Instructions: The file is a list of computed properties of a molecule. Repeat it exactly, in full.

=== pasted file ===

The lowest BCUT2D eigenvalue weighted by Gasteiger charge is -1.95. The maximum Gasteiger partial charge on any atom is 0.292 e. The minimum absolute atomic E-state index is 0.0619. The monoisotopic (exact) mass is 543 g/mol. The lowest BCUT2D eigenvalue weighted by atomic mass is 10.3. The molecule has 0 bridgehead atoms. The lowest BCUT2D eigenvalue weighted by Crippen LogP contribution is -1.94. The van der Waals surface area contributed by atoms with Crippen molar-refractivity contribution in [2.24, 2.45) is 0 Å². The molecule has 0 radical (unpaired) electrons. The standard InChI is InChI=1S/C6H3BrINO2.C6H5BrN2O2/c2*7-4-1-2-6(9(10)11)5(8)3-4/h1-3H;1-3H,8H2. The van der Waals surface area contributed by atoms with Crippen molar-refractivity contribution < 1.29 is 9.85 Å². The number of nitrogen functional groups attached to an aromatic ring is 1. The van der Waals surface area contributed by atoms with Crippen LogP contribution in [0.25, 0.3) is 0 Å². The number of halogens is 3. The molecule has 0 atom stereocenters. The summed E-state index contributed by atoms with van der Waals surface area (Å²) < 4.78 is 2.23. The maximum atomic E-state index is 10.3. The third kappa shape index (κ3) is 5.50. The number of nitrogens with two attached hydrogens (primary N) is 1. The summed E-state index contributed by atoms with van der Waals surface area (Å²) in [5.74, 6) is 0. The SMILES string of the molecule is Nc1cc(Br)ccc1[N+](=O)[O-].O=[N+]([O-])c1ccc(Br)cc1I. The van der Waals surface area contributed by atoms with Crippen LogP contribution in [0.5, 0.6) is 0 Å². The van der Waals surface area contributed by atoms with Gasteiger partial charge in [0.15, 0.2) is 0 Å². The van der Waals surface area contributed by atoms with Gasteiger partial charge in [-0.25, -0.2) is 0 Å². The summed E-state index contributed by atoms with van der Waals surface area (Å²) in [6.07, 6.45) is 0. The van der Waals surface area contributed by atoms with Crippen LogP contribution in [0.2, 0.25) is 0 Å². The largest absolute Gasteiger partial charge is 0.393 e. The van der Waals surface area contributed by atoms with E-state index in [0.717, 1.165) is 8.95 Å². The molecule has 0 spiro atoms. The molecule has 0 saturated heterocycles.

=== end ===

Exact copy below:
The lowest BCUT2D eigenvalue weighted by Gasteiger charge is -1.95. The maximum Gasteiger partial charge on any atom is 0.292 e. The minimum absolute atomic E-state index is 0.0619. The monoisotopic (exact) mass is 543 g/mol. The lowest BCUT2D eigenvalue weighted by atomic mass is 10.3. The molecule has 0 bridgehead atoms. The lowest BCUT2D eigenvalue weighted by Crippen LogP contribution is -1.94. The van der Waals surface area contributed by atoms with Crippen molar-refractivity contribution in [2.24, 2.45) is 0 Å². The molecule has 0 radical (unpaired) electrons. The standard InChI is InChI=1S/C6H3BrINO2.C6H5BrN2O2/c2*7-4-1-2-6(9(10)11)5(8)3-4/h1-3H;1-3H,8H2. The van der Waals surface area contributed by atoms with Crippen molar-refractivity contribution < 1.29 is 9.85 Å². The number of nitrogen functional groups attached to an aromatic ring is 1. The van der Waals surface area contributed by atoms with Crippen LogP contribution in [0.25, 0.3) is 0 Å². The number of halogens is 3. The molecule has 0 atom stereocenters. The summed E-state index contributed by atoms with van der Waals surface area (Å²) < 4.78 is 2.23. The maximum atomic E-state index is 10.3. The third kappa shape index (κ3) is 5.50. The number of nitrogens with two attached hydrogens (primary N) is 1. The summed E-state index contributed by atoms with van der Waals surface area (Å²) in [5.74, 6) is 0. The SMILES string of the molecule is Nc1cc(Br)ccc1[N+](=O)[O-].O=[N+]([O-])c1ccc(Br)cc1I. The van der Waals surface area contributed by atoms with Crippen LogP contribution in [0.5, 0.6) is 0 Å². The van der Waals surface area contributed by atoms with Gasteiger partial charge in [0.15, 0.2) is 0 Å². The van der Waals surface area contributed by atoms with Gasteiger partial charge in [-0.25, -0.2) is 0 Å². The summed E-state index contributed by atoms with van der Waals surface area (Å²) in [6.07, 6.45) is 0. The van der Waals surface area contributed by atoms with Crippen LogP contribution in [0.2, 0.25) is 0 Å². The largest absolute Gasteiger partial charge is 0.393 e. The van der Waals surface area contributed by atoms with E-state index in [0.717, 1.165) is 8.95 Å². The molecule has 0 spiro atoms. The molecule has 0 saturated heterocycles.